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KPC

Help identifying injured bird - Vancouver Island

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Hello!  Our wildlife rehabbers won't be available until morning so I have come here for advice.  I found this medium-sized fellow hunkered down, on the gravel in my carport.  He had the strength to hop away from me, but because it will dip below freezing tonight, I gently caught him (with my hands, know I shouldn't have, but it was dark and I panicked)  He's now inside, on a towel, in a basket which is covered by a small rug, in a quiet room away from my many pets.  As I put him in the basket, I saw a bare patch of skin on his back, dead centre, between his wings, not bloody, just featherless, which shows pretty clearly in the photos.  He obligingly moved his right wing when I disturbed him to get a photo showing his beak; I don't think the wing is injured.

He's about the size of a robin, I think.

I know I mustn't feed him or give him water until I've spoken to the wildlife people, but meantime, can anyone tell me what he is?

Many thanks for your advice!

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Edited by KPC

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The featherless area may be the result of a strike from a predator, closing enough to pull the feathers out but not close enough to break the skin.  Such a strike could possibly be the cause of the bird's other problems.

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Thank you for your input.  Poor fellow didn't make it until morning.   During the night he had ruffled his feathers around the injury, but there was no blood or broken skin on him anywhere, so it must have been a crush injury. 

So sad.  I will bury him under our 100-foot cedar.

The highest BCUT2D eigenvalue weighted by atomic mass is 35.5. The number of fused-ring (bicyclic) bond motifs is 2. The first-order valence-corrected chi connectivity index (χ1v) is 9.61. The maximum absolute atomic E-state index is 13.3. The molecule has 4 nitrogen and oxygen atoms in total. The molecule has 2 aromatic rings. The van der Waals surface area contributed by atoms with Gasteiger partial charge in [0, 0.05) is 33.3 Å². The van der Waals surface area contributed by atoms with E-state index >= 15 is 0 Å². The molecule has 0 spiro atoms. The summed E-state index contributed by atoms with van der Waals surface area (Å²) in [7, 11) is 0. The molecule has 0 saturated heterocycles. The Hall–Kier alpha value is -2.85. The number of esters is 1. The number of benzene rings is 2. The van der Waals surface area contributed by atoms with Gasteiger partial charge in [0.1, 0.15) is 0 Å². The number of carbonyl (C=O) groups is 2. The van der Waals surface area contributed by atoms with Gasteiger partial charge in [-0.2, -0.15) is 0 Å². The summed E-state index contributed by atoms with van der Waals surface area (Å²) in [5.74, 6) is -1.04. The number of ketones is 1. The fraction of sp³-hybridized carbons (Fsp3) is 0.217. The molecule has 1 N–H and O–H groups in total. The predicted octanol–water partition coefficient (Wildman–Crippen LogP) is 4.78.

What infinitely beautiful creatures birds are.

Thanks again.

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7 minutes ago, KPC said:

Thank you for your input.  Poor fellow didn't make it until morning.   During the night he had ruffled his feathers around the injury, but there was no blood or broken skin on him anywhere, so it must have been a crush injury. 

So sad.  I will bury him under our 100-foot cedar.

What infinitely beautiful creatures birds are.

Thanks again.

Part of the birding experience is observing death.  As the number of birds at my feeders has increase over the years, so has the number of birds I bury.  They are never more than two or three a year but when you have several dozen regulars, odd are some are going to be near the end of their lives.   I bury them quietly, partly for the dignity they never knew they deserved, partly to prevent any disease transmission to the others, and frankly, to keep the terrier from bringing them in the house.

 

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Thanks, Charlie, that's a comforting observation.  There is a lot of drama surrounding the passing of larger creatures; less so with birds. They are there and then they are not.  I agree with quiet, dignified burial because ditto, only it's a Staffy.  :)

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